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13.1 Overview of How the Machine Description is Used

There are three main conversions that happen in the compiler:

  1. The front end reads the source code and builds a parse tree.
  2. The parse tree is used to generate an RTL insn list based on named instruction patterns.
  3. The insn list is matched against the RTL templates to produce assembler code.

For the generate pass, only the names of the insns matter, from either a named define_insn or a define_expand. The compiler will choose the pattern with the right name and apply the operands according to the documentation later in this chapter, without regard for the RTL template or operand constraints. Note that the names the compiler looks for are hard-coded in the compiler—it will ignore unnamed patterns and patterns with names it doesn't know about, but if you don't provide a named pattern it needs, it will abort.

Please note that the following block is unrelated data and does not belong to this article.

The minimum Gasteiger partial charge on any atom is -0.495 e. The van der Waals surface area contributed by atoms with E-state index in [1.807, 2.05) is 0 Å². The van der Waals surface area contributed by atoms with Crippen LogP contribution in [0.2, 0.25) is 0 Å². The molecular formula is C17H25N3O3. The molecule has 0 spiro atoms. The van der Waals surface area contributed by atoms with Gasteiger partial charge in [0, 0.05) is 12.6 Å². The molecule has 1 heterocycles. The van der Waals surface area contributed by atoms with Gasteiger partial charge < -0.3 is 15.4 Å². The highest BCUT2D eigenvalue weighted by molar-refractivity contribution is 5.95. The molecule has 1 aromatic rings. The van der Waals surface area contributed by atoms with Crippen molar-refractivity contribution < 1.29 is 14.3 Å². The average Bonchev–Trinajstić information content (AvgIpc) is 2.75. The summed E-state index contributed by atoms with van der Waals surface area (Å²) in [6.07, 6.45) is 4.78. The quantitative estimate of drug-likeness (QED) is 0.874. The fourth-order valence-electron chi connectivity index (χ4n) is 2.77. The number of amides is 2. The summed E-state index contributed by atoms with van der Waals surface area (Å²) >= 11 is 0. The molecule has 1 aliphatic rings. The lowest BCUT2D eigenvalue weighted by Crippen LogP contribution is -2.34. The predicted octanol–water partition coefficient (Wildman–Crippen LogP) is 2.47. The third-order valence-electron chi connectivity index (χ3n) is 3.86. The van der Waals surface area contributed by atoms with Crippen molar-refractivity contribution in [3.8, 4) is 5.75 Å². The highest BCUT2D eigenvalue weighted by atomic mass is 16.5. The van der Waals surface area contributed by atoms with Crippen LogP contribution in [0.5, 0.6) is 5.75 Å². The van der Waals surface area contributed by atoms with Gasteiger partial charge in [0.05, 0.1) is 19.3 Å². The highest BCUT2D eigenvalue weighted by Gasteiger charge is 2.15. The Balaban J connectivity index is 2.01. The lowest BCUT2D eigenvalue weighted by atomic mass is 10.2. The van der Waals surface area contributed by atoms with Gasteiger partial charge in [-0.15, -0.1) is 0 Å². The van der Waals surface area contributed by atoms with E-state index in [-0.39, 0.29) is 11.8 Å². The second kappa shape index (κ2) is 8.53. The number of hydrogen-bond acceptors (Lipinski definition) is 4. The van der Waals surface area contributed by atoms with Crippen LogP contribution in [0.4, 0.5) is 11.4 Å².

If a define_insn is used, the template given is inserted into the insn list. If a define_expand is used, one of three things happens, based on the condition logic. The condition logic may manually create new insns for the insn list, say via emit_insn(), and invoke DONE. For certain named patterns, it may invoke FAIL to tell the compiler to use an alternate way of performing that task. If it invokes neither DONE nor FAIL, the template given in the pattern is inserted, as if the define_expand were a define_insn.

Once the insn list is generated, various optimization passes convert, replace, and rearrange the insns in the insn list. This is where the define_split and define_peephole patterns get used, for example.

Finally, the insn list's RTL is matched up with the RTL templates in the define_insn patterns, and those patterns are used to emit the final assembly code. For this purpose, each named define_insn acts like it's unnamed, since the names are ignored.